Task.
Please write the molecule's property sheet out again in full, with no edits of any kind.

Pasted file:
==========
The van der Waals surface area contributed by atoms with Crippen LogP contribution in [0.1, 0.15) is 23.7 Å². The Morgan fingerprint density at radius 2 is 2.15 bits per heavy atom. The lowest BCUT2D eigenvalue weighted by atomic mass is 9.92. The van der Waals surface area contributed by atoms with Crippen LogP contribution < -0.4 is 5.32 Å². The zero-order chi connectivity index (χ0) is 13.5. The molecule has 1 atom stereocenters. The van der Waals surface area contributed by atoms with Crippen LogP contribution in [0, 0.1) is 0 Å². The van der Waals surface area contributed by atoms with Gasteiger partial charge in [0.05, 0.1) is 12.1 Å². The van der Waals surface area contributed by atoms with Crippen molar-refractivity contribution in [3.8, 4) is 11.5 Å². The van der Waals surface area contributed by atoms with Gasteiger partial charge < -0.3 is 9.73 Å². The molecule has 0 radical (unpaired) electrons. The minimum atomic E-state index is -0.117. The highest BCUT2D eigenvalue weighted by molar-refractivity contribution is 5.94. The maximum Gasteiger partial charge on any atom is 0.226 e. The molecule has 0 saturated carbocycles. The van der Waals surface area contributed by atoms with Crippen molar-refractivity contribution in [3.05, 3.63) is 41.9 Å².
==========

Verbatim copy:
The van der Waals surface area contributed by atoms with Crippen LogP contribution in [0.1, 0.15) is 23.7 Å². The Morgan fingerprint density at radius 2 is 2.15 bits per heavy atom. The lowest BCUT2D eigenvalue weighted by atomic mass is 9.92. The van der Waals surface area contributed by atoms with Crippen LogP contribution < -0.4 is 5.32 Å². The zero-order chi connectivity index (χ0) is 13.5. The molecule has 1 atom stereocenters. The van der Waals surface area contributed by atoms with Crippen LogP contribution in [0, 0.1) is 0 Å². The van der Waals surface area contributed by atoms with Gasteiger partial charge in [0.05, 0.1) is 12.1 Å². The van der Waals surface area contributed by atoms with Crippen molar-refractivity contribution in [3.8, 4) is 11.5 Å². The van der Waals surface area contributed by atoms with Gasteiger partial charge < -0.3 is 9.73 Å². The molecule has 0 radical (unpaired) electrons. The minimum atomic E-state index is -0.117. The highest BCUT2D eigenvalue weighted by molar-refractivity contribution is 5.94. The maximum Gasteiger partial charge on any atom is 0.226 e. The molecule has 0 saturated carbocycles. The van der Waals surface area contributed by atoms with Crippen molar-refractivity contribution in [3.05, 3.63) is 41.9 Å².